The first time, we never dreamed it would last this long.
Frankly, yours was just another duplex, one in a long line of joints we’d rented down the Shore. You were a nice enough couple. (I thought you were old then.) We were a big, sprawling family: Dad, our patriarch; four kids and their spouses; a growing crew of offspring; a stray aunt and cousin; and assorted other friends and relations. All we were really looking for was a fridge, a couple of bathrooms and a bunch of beds. We tried you out. Something about you worked. Maybe it was the layout; maybe it was the location. Maybe it was the fact that you had the exact same kitchen tile as our patriarch did. We settled in, made ourselves at home, got sand in your carpet and ramen noodles under your dining room table. It was two weeks of bliss.
The next year, we came back.
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My husband Doug and I were toggling between preseason football and yet another extra-innings Phillies game the other night when we lighted upon a cat food commercial. We don’t have a cat (though we did recently acquire a grand-kitten), so there was no reason to pause. Yet we did. Because the narrator of the commercial was proudly declaring that the cat food in question was gluten-free.
“Is this a commercial for gluten-free cat food?” Doug asked incredulously, just as I said, “Was that a gluten-free cat food commercial?” Because no matter how you feel about the current human gluten-free craze, it seems off the wall to extend it to our feline friends. The ones I’ve had in my lifetime haven’t been big bread eaters, generally. Nor were they particularly fond of pasta. But I never noticed any ill effects from the occasional noodle or cookie crumb. And I’ve had a lot of cats. Read more »
Searching for the secret to happiness? Two new studies shed some interesting light.
In one of the most peculiar genetic studies we’ve ever come across, a group of economists from England’s University of Warwick have stuck a pin in the world map of happiness and declared Denmark its epicenter. Literally. Their research helps explain why a tiny Scandinavian nation whose greatest claim to fame is a dubious link to breakfast pastry consistently ranks at the top of studies of bliss.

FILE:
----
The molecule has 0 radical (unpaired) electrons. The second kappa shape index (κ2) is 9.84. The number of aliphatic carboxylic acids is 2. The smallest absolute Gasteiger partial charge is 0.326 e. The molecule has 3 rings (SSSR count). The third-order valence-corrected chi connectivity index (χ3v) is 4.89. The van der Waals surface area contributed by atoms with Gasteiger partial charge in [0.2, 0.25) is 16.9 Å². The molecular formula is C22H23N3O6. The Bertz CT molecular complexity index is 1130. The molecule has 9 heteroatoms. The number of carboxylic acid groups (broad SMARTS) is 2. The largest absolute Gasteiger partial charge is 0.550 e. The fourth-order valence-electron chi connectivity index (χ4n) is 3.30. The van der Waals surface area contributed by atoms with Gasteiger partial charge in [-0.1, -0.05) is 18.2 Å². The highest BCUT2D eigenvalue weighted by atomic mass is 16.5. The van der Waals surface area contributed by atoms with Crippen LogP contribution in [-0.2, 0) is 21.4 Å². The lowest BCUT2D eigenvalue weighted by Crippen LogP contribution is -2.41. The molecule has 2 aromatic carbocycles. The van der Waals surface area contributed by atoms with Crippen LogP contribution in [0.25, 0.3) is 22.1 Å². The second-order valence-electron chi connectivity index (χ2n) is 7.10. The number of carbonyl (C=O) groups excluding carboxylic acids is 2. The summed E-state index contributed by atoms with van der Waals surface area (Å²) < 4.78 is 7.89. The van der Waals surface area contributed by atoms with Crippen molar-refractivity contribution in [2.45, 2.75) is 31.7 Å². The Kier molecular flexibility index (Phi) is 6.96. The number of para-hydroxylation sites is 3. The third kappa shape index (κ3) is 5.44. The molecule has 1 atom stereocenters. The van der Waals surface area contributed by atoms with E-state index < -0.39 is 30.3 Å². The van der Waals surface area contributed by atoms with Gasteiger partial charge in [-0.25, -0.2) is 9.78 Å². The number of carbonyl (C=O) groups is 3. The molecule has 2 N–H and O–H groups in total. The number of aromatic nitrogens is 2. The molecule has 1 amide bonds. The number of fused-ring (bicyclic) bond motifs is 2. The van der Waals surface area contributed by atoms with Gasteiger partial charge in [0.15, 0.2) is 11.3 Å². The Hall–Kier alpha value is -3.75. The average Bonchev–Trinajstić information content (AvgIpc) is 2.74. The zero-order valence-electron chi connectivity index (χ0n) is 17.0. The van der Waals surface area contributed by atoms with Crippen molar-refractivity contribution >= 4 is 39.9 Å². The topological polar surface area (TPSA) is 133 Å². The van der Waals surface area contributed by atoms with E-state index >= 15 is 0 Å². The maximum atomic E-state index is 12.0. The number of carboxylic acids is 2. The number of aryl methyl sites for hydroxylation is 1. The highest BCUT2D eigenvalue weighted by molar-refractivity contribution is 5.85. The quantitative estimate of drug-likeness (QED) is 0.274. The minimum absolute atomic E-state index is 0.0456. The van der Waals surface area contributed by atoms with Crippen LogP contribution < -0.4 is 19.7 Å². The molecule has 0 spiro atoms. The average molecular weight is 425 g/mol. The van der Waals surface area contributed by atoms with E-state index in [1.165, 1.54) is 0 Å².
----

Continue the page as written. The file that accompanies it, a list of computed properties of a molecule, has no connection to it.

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It’s been a busy week here in the P.C. States of America, with everybody defending everybody else’s right to be offended, with the usual head-spinning results. Let’s start at Ohio State University, which just fired the director of its world-renowned marching band for allowing hazing and sexual harassment to go on amidst its ranks. (You may have seen the band’s halftime tribute to Michael Jackson on YouTube last year.) One practice decried in a university report was the assignment of nicknames to new band members — nicknames that the university deemed degrading, such as “Jizzy” and “Twinkle Dick,” according to the august Chronicle of Higher Ed. Among the objectionable monikers the report cited was “Jwoobs,” given to a female Jewish student with large breasts. Read more »
The other day on my way home from work, when I was a block away from my house, I pulled over and called my son Jake, who’s back from college for the summer. I asked him to come out to the front porch and check if my left-hand turn signal light was out. He emerged onto the porch as I pulled up, and turned two big thumbs up as I tested first my left-hand signal and then the right one. “Both working,” he assured me when I got out. “What’s up?”
“Some jerk pulled right out in front of me at the four-way stop at Wilson and Franklin,” I told him. “I absolutely had the right-of-way, and I had my left-hand turn signal on. And he still nearly plowed into me. I figured the light must be out.” Because, really, why else would somebody almost drive into my car like that?
Jake shrugged. “I don’t know what to tell you. He was an idiot, I guess.” Read more »
Illustration by Alexander Purdy
I’m standing in an aisle at HomeGoods, holding a spoon rest. It’s a pretty thing, bright orange, shaped like a sunflower, and it only costs $3.99. I don’t happen to need a spoon rest, and anyway, my kitchen’s red, not orange. But my daughter Marcy’s kitchen has one orange wall. This would look perfect in it.
I’m pretty sure she doesn’t have a spoon rest. She doesn’t have a lot of stuff. She and her husband, Basil, are just a year out of school now, working their starter jobs, living in West Philly amidst hand-me-downs and thrift-shop buys and found-on-the-street reclamations, the way most people do at that age. They’re perfectly happy, but I know Marcy would like to have more — to have nice things. They will, someday. Meantime, I’m buying this spoon rest for her.
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